HANDS-ON : Hautlence HL Sphere 01

Earlier this year Hautlence launched the HL Sphere 01, about which we wrote at this link. A wrist form of the HL Kinetic table clock, it displays hours and minutes via a spherical ‘jumping hour’ and a retrograde minute display. I said at the time that it was a very cool watch, and now, with the passage of time and the chance to see the one that Bertrand Meylan of Hautlence/ H.Moser & Cie clearly wears a lot, my view of the piece hasn’t changed.

To recap – on the left is a blue PVD-treated Grade 5 titanium sphere, underneath a domed sapphire crystal. Comprising of two parts, it features twelve engraved numerals and rotates 450 degrees on itself courtesy of four conical gears that move around two crossed spindles (at 21 degrees) through three rotation axes to reveal the current hour. The numerals are laser engraved and filled with white lacquer.

On the right of the dial is the open-worked retrograde minute display, with a hand that travels along a minute track. This aperture brings the gear train into view, which slows down the course of the minute hand when it returns to zero, regulating its speed so as to reduce impact forces. The differential and snail used to trigger the jumping hour can also be seen beneath the minute hand. The minute hands are satin-finished Grade 5 titanium with blue PVD treatment and white lacquer filling.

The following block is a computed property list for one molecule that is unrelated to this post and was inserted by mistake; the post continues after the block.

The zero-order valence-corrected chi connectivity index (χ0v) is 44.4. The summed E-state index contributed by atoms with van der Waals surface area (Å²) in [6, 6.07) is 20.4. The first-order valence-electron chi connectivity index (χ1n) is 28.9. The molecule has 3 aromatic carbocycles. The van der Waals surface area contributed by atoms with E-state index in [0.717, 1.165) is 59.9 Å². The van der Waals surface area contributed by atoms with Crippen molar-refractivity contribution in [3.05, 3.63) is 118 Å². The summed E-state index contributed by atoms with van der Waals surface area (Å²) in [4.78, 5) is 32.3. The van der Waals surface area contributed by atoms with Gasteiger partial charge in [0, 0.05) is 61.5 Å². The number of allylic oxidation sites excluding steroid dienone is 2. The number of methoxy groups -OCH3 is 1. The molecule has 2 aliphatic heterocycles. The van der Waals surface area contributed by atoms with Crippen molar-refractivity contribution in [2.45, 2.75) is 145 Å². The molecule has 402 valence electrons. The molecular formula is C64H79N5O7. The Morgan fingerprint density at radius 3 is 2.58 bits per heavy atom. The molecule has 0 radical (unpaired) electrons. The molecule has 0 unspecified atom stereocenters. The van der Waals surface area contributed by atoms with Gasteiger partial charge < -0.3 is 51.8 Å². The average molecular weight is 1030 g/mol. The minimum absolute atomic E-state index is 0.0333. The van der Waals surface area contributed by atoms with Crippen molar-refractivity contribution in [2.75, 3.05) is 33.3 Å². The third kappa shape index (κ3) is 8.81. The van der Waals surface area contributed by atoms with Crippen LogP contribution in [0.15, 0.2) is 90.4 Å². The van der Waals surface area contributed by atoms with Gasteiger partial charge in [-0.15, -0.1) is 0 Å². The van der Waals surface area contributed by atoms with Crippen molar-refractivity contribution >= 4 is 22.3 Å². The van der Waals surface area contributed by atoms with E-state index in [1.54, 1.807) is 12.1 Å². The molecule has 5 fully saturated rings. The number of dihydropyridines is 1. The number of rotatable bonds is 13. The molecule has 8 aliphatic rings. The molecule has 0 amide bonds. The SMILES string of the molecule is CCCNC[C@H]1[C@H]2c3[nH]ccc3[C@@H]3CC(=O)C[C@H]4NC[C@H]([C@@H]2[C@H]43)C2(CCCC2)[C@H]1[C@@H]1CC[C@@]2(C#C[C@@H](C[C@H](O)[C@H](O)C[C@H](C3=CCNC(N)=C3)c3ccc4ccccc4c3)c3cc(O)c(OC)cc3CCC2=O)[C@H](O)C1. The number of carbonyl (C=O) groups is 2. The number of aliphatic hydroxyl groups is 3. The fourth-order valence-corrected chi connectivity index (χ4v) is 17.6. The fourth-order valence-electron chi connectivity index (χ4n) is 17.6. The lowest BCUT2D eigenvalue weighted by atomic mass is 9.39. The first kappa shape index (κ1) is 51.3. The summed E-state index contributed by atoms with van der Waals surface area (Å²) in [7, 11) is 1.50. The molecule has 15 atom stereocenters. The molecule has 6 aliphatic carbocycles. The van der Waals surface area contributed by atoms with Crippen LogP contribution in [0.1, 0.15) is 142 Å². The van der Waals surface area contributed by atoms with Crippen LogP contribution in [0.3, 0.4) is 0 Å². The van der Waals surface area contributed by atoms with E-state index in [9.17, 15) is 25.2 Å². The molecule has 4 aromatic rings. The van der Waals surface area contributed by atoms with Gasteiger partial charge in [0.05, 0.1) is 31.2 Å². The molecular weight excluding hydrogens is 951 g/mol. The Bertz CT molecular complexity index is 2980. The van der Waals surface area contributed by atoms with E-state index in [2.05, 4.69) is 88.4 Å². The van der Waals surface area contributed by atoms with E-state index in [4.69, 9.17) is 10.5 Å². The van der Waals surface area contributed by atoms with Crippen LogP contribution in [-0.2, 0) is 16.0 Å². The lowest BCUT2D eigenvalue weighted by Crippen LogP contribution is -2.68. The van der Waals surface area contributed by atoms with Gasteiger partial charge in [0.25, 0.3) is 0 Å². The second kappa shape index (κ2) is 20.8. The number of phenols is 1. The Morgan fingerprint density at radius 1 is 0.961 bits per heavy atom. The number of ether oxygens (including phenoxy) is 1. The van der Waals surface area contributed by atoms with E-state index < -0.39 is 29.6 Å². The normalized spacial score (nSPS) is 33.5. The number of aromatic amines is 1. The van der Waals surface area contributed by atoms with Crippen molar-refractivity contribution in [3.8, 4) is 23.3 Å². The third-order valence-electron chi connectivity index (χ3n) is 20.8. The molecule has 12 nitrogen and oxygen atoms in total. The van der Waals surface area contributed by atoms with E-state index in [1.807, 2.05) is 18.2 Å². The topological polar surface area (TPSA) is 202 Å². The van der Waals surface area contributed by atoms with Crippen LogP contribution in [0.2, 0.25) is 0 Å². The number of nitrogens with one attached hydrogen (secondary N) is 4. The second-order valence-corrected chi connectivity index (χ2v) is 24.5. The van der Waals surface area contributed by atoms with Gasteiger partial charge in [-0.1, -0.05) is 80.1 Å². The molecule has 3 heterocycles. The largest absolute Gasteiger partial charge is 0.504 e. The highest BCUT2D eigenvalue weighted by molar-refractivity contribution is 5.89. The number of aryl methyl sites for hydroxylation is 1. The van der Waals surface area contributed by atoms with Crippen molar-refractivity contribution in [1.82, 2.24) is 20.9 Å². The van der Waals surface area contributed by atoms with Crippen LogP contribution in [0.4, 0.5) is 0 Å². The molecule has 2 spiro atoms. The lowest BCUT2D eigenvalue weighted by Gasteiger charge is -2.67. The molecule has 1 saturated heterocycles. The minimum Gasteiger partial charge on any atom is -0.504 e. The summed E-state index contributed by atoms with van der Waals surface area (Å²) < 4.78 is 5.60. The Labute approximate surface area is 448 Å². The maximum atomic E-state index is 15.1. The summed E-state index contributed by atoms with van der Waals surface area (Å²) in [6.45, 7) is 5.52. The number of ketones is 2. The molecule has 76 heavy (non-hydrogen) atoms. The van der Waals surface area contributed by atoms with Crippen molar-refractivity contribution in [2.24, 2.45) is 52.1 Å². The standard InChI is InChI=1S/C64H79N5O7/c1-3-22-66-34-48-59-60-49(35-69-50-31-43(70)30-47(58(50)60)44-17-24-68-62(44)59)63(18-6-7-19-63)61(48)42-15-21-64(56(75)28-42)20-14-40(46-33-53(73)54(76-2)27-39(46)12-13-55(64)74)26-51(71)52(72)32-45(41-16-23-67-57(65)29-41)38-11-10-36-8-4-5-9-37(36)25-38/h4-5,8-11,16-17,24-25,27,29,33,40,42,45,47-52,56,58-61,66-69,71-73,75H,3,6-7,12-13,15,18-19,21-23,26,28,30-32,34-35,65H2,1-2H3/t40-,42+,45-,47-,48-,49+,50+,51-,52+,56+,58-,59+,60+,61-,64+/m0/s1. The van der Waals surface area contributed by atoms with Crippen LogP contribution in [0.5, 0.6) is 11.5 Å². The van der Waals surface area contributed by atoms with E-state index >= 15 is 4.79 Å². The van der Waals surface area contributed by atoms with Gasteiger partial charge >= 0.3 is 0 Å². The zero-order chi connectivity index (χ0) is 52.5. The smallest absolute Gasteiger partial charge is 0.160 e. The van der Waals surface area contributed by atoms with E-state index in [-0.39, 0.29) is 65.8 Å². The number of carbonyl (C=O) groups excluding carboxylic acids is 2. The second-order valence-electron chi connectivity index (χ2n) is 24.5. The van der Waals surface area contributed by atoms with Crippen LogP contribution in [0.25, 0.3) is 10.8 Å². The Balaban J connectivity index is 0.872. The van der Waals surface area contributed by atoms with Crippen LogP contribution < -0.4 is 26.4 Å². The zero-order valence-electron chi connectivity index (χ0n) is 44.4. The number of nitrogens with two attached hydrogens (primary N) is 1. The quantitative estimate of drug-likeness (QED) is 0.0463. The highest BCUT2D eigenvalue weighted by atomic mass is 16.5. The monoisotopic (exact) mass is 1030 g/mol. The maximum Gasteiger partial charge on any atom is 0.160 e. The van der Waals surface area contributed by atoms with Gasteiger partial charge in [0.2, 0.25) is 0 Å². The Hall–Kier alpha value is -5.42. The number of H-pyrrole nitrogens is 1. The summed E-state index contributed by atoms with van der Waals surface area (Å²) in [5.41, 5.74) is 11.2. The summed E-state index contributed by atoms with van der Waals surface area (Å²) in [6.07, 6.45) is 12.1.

The base dial is skeletonised and rhodium-plated. There is then an intermediate dial, which is smoked metallic sapphire crystal and has the applied diamond-polished rhodium-plated numerals.

Finishing wise, both front and back are sand-blasted, with components decorated and finished by hand.

All this is powered by the manual-wind Calibre HTL 501-1 with 38 jewels, 21,600 VPH, and a power reserve of three days. The calibre is fitted with a safety mechanism that protects the movement during reverse time setting. The skeletonised balance bridge has a proprietary balance spring produced by sister company Precision Engineering. A skeletonised drum and ratchet reveal the barrel spring, thereby providing a simple yet ingenious visual indication of the power reserve.

The case, in 18kt white gold, measures 39mm x 46mm x 12mm, and it is water resistant to 30m. This sounds large; to handle and wear, you really do feel these numbers. It has heft. This is never going to be a watch for those more accustomed to slim or even moderately sized pieces, but if like me you are not a stranger to some watch heft then it is something that one could be accustomed to wearing. To see the changing of the hours is unadulterated fun as well as being technically interesting, and for fans of retrogrades and unconventional displays such as the sphere, it is difficult not to admire this piece.

It comes on a rubber-lined blue Louisiana alligator strap with folding clasp in Grade 5 titanium. Coming in a limited edition of 28 pieces, the RRP is 99,000 CHF/ 97,800 EUR. For those in Australia, contact the Avstev Group, who are responsible for both Hautlence and their sister brand H.Moser & Cie, here.



Categories: Baselworld 2019, Hands-on, Watch Profile, watches

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